had begun exercising after Christmas break at the beginning of her second
semester of her junior year of college. She walked the same route around 5 p.m.
every day. The route took her along a wooded road, near clusters of apartment
buildings where other University
of Florida students lived.
left for her walk around 4:45 p.m. By 7 p.m., she had yet to return and her roommate, Kathleen Frezza, knew
something was very wrong. Kathleen left the apartment and drove along Tiffany's
route looking for any sign of her roommate. With no sign of Tiffany, Kathleen called the Alachua Co. Sheriff's Office and Tiffany's parents – Patrick
and Hilary Sessions.
No one could have predicted this would be the start of a
now 25 year long search for Tiffany Sessions.
roommate Kathleen described Tiffany as, "really warm and friendly. [She] always
had a smile on her face, always willing to help. You just got a really warm kind feeling from
her. She was pretty much always smiling."
and Hilary Sessions divorced when Tiffany was 8 months old. Tiffany was
raised by her mother, who was in the Air Force, and spent much of her childhood
traveling. They formed a strong mother- daughter bond. Even in college, Tiffany
would call her mother almost daily.
Hilary treasures the last memory of her
daughter from Christmas 1988. As Tiffany was leaving the house she gave her
mother the biggest hug and kiss and said, "Mom, I love you."
Tiffany didn't become close
with her father, Patrick Sessions, until her teenage years. With a successful
career as a marketing executive, Pat had a reputation of being a charismatic
and aggressive real estate developer in South Florida.
He oversaw the creation of Weston, a suburban community in Broward County, Fla, that attracted the rich and famous -- including many professional football
athletes, entertainers and politicians.
Tiffany also became close
with her half brother, Jason Sessions. Jason recalls fond memories of summers
on their dad's boat and their annual ski trips to Aspen in the winters. Jason was 17 when
Tiffany went missing and was actively involved in her search.
Pat Sessions arrived in Gainesville and sprang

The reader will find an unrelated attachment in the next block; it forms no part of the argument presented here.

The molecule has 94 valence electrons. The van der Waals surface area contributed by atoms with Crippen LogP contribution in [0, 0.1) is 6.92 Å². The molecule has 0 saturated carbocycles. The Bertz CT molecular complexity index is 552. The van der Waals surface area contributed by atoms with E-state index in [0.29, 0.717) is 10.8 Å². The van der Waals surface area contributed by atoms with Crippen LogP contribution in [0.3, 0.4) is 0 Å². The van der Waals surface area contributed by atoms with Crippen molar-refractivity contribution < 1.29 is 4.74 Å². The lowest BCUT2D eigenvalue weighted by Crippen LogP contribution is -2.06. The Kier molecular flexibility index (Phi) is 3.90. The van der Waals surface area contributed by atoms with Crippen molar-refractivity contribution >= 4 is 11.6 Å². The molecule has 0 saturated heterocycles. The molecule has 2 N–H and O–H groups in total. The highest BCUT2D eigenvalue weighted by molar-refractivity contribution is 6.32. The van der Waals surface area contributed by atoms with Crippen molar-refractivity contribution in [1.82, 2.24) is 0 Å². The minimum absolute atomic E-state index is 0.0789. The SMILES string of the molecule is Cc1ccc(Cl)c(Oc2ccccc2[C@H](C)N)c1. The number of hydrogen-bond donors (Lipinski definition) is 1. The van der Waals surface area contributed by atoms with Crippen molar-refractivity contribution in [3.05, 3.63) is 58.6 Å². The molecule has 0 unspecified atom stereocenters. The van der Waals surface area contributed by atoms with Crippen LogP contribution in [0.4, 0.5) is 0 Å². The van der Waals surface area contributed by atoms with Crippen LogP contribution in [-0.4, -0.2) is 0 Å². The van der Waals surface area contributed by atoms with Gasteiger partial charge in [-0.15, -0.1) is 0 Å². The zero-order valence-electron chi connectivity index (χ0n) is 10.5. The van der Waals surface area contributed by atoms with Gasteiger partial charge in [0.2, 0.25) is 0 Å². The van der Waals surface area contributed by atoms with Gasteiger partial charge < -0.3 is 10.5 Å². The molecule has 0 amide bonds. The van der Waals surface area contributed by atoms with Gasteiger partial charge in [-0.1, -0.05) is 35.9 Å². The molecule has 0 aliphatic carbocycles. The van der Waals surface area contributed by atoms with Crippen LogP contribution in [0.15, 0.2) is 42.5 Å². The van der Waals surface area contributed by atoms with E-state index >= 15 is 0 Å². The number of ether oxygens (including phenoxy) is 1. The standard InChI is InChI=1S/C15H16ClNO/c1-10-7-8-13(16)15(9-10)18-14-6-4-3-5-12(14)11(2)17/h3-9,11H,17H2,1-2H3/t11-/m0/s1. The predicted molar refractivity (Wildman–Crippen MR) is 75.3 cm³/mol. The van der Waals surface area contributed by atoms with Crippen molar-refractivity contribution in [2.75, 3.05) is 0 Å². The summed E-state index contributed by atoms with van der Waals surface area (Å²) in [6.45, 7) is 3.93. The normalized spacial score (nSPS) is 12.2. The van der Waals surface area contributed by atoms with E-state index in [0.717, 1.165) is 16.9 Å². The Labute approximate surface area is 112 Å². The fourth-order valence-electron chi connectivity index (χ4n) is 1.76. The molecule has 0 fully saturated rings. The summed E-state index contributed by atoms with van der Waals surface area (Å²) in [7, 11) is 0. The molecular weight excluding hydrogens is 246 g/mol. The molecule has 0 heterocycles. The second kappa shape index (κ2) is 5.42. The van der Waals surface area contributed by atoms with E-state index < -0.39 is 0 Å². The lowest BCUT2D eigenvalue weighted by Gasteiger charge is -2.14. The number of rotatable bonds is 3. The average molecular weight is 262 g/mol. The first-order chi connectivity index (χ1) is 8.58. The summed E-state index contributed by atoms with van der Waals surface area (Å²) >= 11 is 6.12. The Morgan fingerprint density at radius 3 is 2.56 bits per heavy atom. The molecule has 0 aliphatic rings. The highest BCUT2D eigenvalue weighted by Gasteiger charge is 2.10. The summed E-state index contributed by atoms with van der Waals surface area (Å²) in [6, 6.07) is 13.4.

into action. He used his business savvy to organize one of the largest missing
person searches in Florida
history. By utilizing the media, Pat was able to put widespread attention on
Part of Pat Sessions' plan involved
hiring Wayne Black, a private
investigator who specialized in missing persons cases. They coordinated their
search efforts with the sheriff's office. Black said, "From day
one he was so driven. He ran [the search] like a business."
Their friendship grew over the years and the men remain very close to this day.
Worried that Tiffany may have
been abducted and taken out of state, Pat Sessions knew he had to get the word out about
her disappearance on a national level. He scheduled his own press conference
and asked Miami Dolphins quarterback Dan Marino and missing children activist
and "America's Most Wanted" host, John
Walsh, pictured, to join him.
Having been through the nightmare of having a missing child
himself, John Walsh was a source of strength for Pat and provided him with crucial
week after Tiffany had disappeared, Pat returned to Gainesville with a small army of volunteers
to conduct an air and ground search of the area. Over 700 people showed up to
help; including University of Florida students, naval recruits from the Naval Training
Center in Orlando, Marine
reservists and even members of the Miami Dolphins football team.
The searchers -- including Dolphins player John Offerdahl -- wore white
T-shirts with Tiffany's name and the toll free hotline on them. At the
height of the search the hotline was receiving as many as 600 calls a day.
all their efforts, the massive search turned up absolutely nothing. Tiffany's
whereabouts were still completely unknown. "This woman literally vanished off the face of the earth," said Jim Eckert.
weeks after Tiffany's disappearance, as tips continued to dwindle; Pat Sessions
offered a $75,000 reward for information on his missing daughter. At this point,
her disappearance was reclassified from a missing person to a kidnapping.
As weeks turned to
months, hope in the Sessions camp was beginning to wane. But there was one lead